Zack Scholl

Every chord

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A website with the probability of every chord progression.

TLDR: the website that resulted from this is

In 2009, the musical group “Axis of Awesome” demonstrated the ubiquity of the what they call the “Four Chord” song. They assert the that most popular songs of the last 40 years use a particular and popular progression of four chords: C-G-Am-F.

I wanted to see just how popular this particular progression is, so I asked the question: Are the four chords mentioned by the “Axis of Awesome” (C-G-Am-F) the most represented set of four chords?

Not only did I get the answer, but this question ended up resulting in a new web app to find chord progressions.

Gathering and analyzing song data

To gather song data to analyze, I first wrote a program that parsed guitar tabs and extracted chords. The data sample included more than one million songs from almost every genre (except for classical), including blues, jazz, pop, rock, country, folks, etc. I divided each song into sections (i.e. Verse, Chorus, Pre-chorus) and collected the names of chords contained in each section. To aid in comparison, I transposed all the chords in each section of each song so that they were in the same key, the key of C.

Once the data was ready, I found that I had compiled over two thousand different four-chord progressions.

To rank these chord progressions I used Markov chain Monte Carlo to sample the probability distribution of four-chord progressions. This produced a list from most to least common chord progressions.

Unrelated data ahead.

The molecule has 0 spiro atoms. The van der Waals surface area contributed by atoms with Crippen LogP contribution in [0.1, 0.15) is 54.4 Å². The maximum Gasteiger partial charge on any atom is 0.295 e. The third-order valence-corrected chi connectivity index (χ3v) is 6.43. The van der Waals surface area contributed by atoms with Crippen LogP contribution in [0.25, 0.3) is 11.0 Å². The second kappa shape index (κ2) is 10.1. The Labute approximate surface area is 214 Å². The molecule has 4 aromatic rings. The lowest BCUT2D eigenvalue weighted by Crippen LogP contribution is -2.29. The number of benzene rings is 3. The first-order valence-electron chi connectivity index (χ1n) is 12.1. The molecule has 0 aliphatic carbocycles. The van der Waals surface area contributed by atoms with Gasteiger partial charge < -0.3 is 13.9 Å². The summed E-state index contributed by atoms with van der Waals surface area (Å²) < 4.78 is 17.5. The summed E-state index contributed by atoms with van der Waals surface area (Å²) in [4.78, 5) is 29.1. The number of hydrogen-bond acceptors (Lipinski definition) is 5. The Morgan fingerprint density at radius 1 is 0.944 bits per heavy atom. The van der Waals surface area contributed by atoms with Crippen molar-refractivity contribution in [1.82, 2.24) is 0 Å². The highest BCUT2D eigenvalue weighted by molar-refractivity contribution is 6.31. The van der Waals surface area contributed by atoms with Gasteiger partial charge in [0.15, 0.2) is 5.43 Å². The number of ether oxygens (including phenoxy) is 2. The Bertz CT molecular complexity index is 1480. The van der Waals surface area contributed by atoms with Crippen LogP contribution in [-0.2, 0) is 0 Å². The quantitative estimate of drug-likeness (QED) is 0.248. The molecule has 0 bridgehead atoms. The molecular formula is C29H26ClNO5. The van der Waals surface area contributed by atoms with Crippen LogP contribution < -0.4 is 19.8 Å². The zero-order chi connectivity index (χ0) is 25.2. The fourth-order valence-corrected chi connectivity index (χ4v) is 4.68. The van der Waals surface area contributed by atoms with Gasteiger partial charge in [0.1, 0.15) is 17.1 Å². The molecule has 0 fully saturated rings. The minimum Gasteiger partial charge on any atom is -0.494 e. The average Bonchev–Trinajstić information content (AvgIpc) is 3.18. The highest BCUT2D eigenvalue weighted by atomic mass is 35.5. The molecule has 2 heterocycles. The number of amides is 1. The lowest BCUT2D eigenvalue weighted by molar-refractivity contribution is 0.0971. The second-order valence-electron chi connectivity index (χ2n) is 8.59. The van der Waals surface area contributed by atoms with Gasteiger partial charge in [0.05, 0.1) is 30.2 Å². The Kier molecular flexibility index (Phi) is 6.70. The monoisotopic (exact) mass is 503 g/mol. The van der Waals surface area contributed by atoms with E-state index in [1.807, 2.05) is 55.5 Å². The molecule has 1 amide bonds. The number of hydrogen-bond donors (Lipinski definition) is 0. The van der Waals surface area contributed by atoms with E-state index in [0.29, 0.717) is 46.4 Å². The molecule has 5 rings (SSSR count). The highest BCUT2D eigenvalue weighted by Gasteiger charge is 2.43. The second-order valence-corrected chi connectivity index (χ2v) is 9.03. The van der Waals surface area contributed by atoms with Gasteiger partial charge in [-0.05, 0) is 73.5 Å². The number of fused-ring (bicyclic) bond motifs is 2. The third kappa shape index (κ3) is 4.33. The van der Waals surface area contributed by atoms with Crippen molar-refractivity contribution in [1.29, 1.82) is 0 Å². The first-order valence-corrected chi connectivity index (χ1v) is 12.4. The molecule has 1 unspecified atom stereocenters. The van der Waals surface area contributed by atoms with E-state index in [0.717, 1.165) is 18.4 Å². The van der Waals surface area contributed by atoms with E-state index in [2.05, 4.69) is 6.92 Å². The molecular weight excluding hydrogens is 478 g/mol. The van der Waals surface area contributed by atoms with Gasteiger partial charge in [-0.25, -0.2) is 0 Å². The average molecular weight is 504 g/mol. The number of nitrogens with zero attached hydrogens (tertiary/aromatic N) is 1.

Most four-chord progressions

After analyzing the one million plus songs, I had a list of the most common four-chord progressions. Guess which chord progress topped the list at the most probable?

C G Am F

probability = 7.6%

Yes, Axis of Awesome was right! Their “Four Chord” song encompasses the most popular progression I found.

Interestingly, the next six most common sets of four-chord progressions are permutations on these specific four chords:

Am F C G

probability = 5.1%

C Am F G

probability = 4.4%

F C G Am

probability = 2.3%

C F Am G

probability = 2.0%

F C Am G

probability = 1.5%

F G C Am

probability = 1.4%

After that you start getting chord patterns that include new minor chords like Em and Dm:

C Em Am F

probability = 1.3%

C G Dm F

probability = 1.3%

Dm F C G

probability = 1.3%

C Am G F

probability = 1.1%

Am Dm G C

probability = 1.1%

C Em F G

probability = 1.1%

It isn’t until about 60 chord progressions later that you get progressions that have any other chords, such as Bb. For example, these are the most popular two:

C G Bb F

probability = 0.3%

F C Dm Bb

probability = 0.3%

Those are just some of the most popular – there are many, many, more progressions.

Exploring progressions from millions of songs

It turns out that there is evidence that what Axis of Awesome claimed in 2009 is true: The most common four-chord progression seems to be C-G-Am-F. The other most common progressions are variations on those four chords, with addition of the other minors (Dm, and Em).

What about the other two thousand progressions? In order to explore them I built a chord-finding app based on the analysis of those million songs: Use it to help build your own progressions, and think about new music to create. Sometimes I use it when making my music I release.